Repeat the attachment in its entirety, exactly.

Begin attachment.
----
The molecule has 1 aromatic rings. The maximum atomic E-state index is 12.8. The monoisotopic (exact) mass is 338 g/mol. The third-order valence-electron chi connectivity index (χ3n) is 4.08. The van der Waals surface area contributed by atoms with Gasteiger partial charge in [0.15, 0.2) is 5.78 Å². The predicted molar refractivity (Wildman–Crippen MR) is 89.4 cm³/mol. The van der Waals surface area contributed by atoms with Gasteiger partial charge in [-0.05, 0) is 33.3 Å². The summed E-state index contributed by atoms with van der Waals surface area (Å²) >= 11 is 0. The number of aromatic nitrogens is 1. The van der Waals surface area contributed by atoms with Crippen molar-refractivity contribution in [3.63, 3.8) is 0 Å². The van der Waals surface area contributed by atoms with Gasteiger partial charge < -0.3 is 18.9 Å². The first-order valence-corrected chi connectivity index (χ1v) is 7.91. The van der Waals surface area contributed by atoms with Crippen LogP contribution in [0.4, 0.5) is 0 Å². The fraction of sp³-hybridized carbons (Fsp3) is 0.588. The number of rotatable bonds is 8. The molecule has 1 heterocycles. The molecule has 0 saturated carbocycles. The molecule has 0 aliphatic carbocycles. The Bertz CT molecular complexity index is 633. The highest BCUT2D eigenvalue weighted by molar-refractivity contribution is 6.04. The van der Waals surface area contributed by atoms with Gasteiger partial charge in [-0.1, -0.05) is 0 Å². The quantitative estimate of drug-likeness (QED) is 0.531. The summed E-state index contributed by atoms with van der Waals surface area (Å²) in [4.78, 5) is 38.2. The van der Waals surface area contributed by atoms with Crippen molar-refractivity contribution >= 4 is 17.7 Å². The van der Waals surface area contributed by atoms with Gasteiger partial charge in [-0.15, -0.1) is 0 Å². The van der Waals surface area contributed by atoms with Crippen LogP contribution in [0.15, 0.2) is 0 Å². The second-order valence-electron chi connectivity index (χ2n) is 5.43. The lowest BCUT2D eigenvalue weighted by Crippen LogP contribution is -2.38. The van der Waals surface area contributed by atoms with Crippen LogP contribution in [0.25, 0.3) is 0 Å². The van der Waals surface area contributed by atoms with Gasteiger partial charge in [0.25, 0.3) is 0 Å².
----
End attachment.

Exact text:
The molecule has 1 aromatic rings. The maximum atomic E-state index is 12.8. The monoisotopic (exact) mass is 338 g/mol. The third-order valence-electron chi connectivity index (χ3n) is 4.08. The van der Waals surface area contributed by atoms with Gasteiger partial charge in [0.15, 0.2) is 5.78 Å². The predicted molar refractivity (Wildman–Crippen MR) is 89.4 cm³/mol. The van der Waals surface area contributed by atoms with Gasteiger partial charge in [-0.05, 0) is 33.3 Å². The summed E-state index contributed by atoms with van der Waals surface area (Å²) >= 11 is 0. The number of aromatic nitrogens is 1. The van der Waals surface area contributed by atoms with Crippen molar-refractivity contribution in [3.63, 3.8) is 0 Å². The van der Waals surface area contributed by atoms with Gasteiger partial charge < -0.3 is 18.9 Å². The first-order valence-corrected chi connectivity index (χ1v) is 7.91. The van der Waals surface area contributed by atoms with Crippen LogP contribution in [0.4, 0.5) is 0 Å². The fraction of sp³-hybridized carbons (Fsp3) is 0.588. The number of rotatable bonds is 8. The molecule has 1 heterocycles. The molecule has 0 saturated carbocycles. The molecule has 0 aliphatic carbocycles. The Bertz CT molecular complexity index is 633. The highest BCUT2D eigenvalue weighted by molar-refractivity contribution is 6.04. The van der Waals surface area contributed by atoms with Gasteiger partial charge in [-0.1, -0.05) is 0 Å². The quantitative estimate of drug-likeness (QED) is 0.531. The summed E-state index contributed by atoms with van der Waals surface area (Å²) in [4.78, 5) is 38.2. The van der Waals surface area contributed by atoms with Crippen molar-refractivity contribution >= 4 is 17.7 Å². The van der Waals surface area contributed by atoms with Gasteiger partial charge in [-0.15, -0.1) is 0 Å². The van der Waals surface area contributed by atoms with Crippen LogP contribution in [0.15, 0.2) is 0 Å². The second-order valence-electron chi connectivity index (χ2n) is 5.43. The lowest BCUT2D eigenvalue weighted by Crippen LogP contribution is -2.38. The van der Waals surface area contributed by atoms with Crippen LogP contribution in [0.25, 0.3) is 0 Å². The van der Waals surface area contributed by atoms with Gasteiger partial charge in [0.25, 0.3) is 0 Å².